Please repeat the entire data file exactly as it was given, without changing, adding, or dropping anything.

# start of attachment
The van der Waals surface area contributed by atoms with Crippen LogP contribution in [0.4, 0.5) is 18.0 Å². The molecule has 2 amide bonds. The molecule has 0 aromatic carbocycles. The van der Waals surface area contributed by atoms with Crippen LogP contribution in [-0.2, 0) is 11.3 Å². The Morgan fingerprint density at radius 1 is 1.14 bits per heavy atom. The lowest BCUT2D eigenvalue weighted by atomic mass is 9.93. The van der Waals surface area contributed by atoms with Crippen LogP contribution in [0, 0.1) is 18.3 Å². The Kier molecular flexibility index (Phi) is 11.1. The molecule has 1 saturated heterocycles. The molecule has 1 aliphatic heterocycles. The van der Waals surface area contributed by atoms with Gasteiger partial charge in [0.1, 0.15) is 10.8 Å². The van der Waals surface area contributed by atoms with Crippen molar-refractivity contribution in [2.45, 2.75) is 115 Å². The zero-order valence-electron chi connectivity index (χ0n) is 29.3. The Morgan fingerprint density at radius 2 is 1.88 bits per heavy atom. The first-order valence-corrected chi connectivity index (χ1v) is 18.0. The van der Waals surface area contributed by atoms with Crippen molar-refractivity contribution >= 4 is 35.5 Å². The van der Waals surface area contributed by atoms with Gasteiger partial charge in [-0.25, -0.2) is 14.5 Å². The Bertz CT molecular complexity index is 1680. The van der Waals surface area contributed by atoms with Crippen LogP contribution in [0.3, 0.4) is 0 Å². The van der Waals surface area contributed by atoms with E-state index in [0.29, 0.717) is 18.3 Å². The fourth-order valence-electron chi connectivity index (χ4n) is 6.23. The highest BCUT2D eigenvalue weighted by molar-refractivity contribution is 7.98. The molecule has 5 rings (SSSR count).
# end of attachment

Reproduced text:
The van der Waals surface area contributed by atoms with Crippen LogP contribution in [0.4, 0.5) is 18.0 Å². The molecule has 2 amide bonds. The molecule has 0 aromatic carbocycles. The van der Waals surface area contributed by atoms with Crippen LogP contribution in [-0.2, 0) is 11.3 Å². The Morgan fingerprint density at radius 1 is 1.14 bits per heavy atom. The lowest BCUT2D eigenvalue weighted by atomic mass is 9.93. The van der Waals surface area contributed by atoms with Crippen LogP contribution in [0, 0.1) is 18.3 Å². The Kier molecular flexibility index (Phi) is 11.1. The molecule has 1 saturated heterocycles. The molecule has 1 aliphatic heterocycles. The van der Waals surface area contributed by atoms with Gasteiger partial charge in [0.1, 0.15) is 10.8 Å². The van der Waals surface area contributed by atoms with Crippen molar-refractivity contribution in [2.45, 2.75) is 115 Å². The zero-order valence-electron chi connectivity index (χ0n) is 29.3. The Morgan fingerprint density at radius 2 is 1.88 bits per heavy atom. The first-order valence-corrected chi connectivity index (χ1v) is 18.0. The van der Waals surface area contributed by atoms with Crippen molar-refractivity contribution >= 4 is 35.5 Å². The van der Waals surface area contributed by atoms with Gasteiger partial charge in [-0.25, -0.2) is 14.5 Å². The Bertz CT molecular complexity index is 1680. The van der Waals surface area contributed by atoms with Crippen LogP contribution in [0.3, 0.4) is 0 Å². The van der Waals surface area contributed by atoms with E-state index in [0.29, 0.717) is 18.3 Å². The fourth-order valence-electron chi connectivity index (χ4n) is 6.23. The highest BCUT2D eigenvalue weighted by molar-refractivity contribution is 7.98. The molecule has 5 rings (SSSR count).